Some companies offer wire...
Some companies offer wire in bulk for those who want to augment their harness or build their own. Quality automotive wire differs from general-purpose hardware store wire; it's higher grade and has thinner insulation that is more heat resistant. These 25- and 50ft lengths from Painless are available in a rainbow of colors.
This chart gives good gauge...
This chart gives good gauge guidelines to follow when planning circuit additions or rewiring from scratch. Of course, aftermarket harnesses eliminate the guesswork by selecting the wire and setting it up for you.
Relays are musts in modern...
Relays are musts in modern automotive wiring. High-load circuits like headlamps and starters can and will overpower the ratings of most switches, degrading them over time. Relays basically cushion these switches from those high loads, letting them operate with much less stress and heat.
A typical aftermarket wiring harness consists of about 47 1/2 miles of wire, give or take a dozen or two miles. Thankfully they're usually different colors and labeled to boot. (GM color-coding is most common, but other color systems-and even all-black harnesses-are available.) Also included in most kits are a fuse panel, fuses, terminals, connectors, and typically a variety of relays. The instructions will tell you where and how to hook everything up, but may not spell out what everything is and does. So let's take a look at the various components and learn their purpose.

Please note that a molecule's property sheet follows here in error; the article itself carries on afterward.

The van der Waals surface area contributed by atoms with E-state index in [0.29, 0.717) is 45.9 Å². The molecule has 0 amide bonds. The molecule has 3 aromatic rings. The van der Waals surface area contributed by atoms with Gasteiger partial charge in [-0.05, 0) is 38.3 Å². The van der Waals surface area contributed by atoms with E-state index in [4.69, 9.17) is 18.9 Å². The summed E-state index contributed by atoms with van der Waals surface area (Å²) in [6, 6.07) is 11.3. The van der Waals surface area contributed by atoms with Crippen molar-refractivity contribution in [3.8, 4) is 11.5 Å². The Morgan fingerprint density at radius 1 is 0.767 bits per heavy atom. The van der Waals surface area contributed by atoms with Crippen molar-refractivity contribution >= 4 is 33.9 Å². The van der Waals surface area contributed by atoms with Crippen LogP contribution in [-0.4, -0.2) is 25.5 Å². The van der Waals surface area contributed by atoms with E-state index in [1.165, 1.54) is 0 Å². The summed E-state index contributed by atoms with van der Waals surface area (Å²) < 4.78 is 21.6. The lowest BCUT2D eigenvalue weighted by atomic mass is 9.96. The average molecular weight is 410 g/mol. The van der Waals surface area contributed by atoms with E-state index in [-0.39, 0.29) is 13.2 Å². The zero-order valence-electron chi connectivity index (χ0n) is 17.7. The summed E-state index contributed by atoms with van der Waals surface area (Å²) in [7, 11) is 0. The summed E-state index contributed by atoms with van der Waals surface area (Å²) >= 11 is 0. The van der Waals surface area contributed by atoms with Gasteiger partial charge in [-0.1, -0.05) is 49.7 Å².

Wires And Terminals
Wires and terminals come in a variety of sizes for a reason. Larger-diameter wires have lower gauge numbers; smaller-diameter wires carry higher numbers (in other words, a 10-gauge wire is thicker than a 12-gauge wire). Higher-amperage circuits require larger-diameter wire and terminals with higher ratings. The same is true if you are running an extra long circuit or bundling multiple circuit wires together in a loom. Just like switches, these parts need to be sized to carry the appropriate amperage and need to be able to ventilate to prevent heat buildup. Contrary to some people's beliefs, soldered connections are not a necessity; a good crimp joint is fine. In fact, if you're not careful, it's very possible to overheat a solder joint, causing a brittle connection that could break due to movement and vibration. The OEMs use crimp joints for nearly everything, including many main battery connections.
Every piece in a circuit has the total amperage running through it and needs to be sized accordingly. The things to consider when selecting a wire size and insulation are the ambient temperature, the current the wire will carry, the total length of the wire, and how much voltage loss is acceptable. (There is always some loss-the longer the wire, or the smaller the wire, the more the loss.) As a general rule, sensitive circuits and headlights can tolerate 3-percent loss, and most everything else can tolerate 10-percent loss. Headlights are sensitive because the light output varies as the square of the voltage or more. So if you want the best light output you can get, use a heavier gauge wire and use a relay. Also, EFI, ECU, and stereo systems have high peak-current requirements that demand a larger wire size.